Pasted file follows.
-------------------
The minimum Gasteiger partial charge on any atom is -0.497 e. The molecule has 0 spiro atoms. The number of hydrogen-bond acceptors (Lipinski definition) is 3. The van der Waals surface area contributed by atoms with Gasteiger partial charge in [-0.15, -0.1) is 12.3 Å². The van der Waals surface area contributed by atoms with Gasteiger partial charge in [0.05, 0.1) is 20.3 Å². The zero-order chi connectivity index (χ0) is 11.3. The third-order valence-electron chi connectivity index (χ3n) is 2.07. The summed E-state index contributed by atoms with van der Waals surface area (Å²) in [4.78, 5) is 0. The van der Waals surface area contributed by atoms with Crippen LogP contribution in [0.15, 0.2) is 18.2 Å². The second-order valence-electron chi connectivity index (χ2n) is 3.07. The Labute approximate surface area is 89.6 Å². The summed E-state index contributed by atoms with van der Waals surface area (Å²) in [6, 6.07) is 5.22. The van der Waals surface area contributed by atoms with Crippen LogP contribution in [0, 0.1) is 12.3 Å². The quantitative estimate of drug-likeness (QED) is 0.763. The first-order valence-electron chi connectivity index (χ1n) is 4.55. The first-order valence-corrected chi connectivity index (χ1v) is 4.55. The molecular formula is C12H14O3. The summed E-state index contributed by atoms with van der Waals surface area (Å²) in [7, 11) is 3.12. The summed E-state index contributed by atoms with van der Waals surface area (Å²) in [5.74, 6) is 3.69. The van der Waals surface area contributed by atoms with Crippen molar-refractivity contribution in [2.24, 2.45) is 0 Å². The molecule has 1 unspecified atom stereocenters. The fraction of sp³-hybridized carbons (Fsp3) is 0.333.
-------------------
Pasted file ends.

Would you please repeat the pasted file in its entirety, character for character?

The minimum Gasteiger partial charge on any atom is -0.497 e. The molecule has 0 spiro atoms. The number of hydrogen-bond acceptors (Lipinski definition) is 3. The van der Waals surface area contributed by atoms with Gasteiger partial charge in [-0.15, -0.1) is 12.3 Å². The van der Waals surface area contributed by atoms with Gasteiger partial charge in [0.05, 0.1) is 20.3 Å². The zero-order chi connectivity index (χ0) is 11.3. The third-order valence-electron chi connectivity index (χ3n) is 2.07. The summed E-state index contributed by atoms with van der Waals surface area (Å²) in [4.78, 5) is 0. The van der Waals surface area contributed by atoms with Crippen LogP contribution in [0.15, 0.2) is 18.2 Å². The second-order valence-electron chi connectivity index (χ2n) is 3.07. The Labute approximate surface area is 89.6 Å². The summed E-state index contributed by atoms with van der Waals surface area (Å²) in [6, 6.07) is 5.22. The van der Waals surface area contributed by atoms with Crippen LogP contribution in [0, 0.1) is 12.3 Å². The quantitative estimate of drug-likeness (QED) is 0.763. The first-order valence-electron chi connectivity index (χ1n) is 4.55. The first-order valence-corrected chi connectivity index (χ1v) is 4.55. The molecular formula is C12H14O3. The summed E-state index contributed by atoms with van der Waals surface area (Å²) in [7, 11) is 3.12. The summed E-state index contributed by atoms with van der Waals surface area (Å²) in [5.74, 6) is 3.69. The van der Waals surface area contributed by atoms with Crippen molar-refractivity contribution in [2.24, 2.45) is 0 Å². The molecule has 1 unspecified atom stereocenters. The fraction of sp³-hybridized carbons (Fsp3) is 0.333.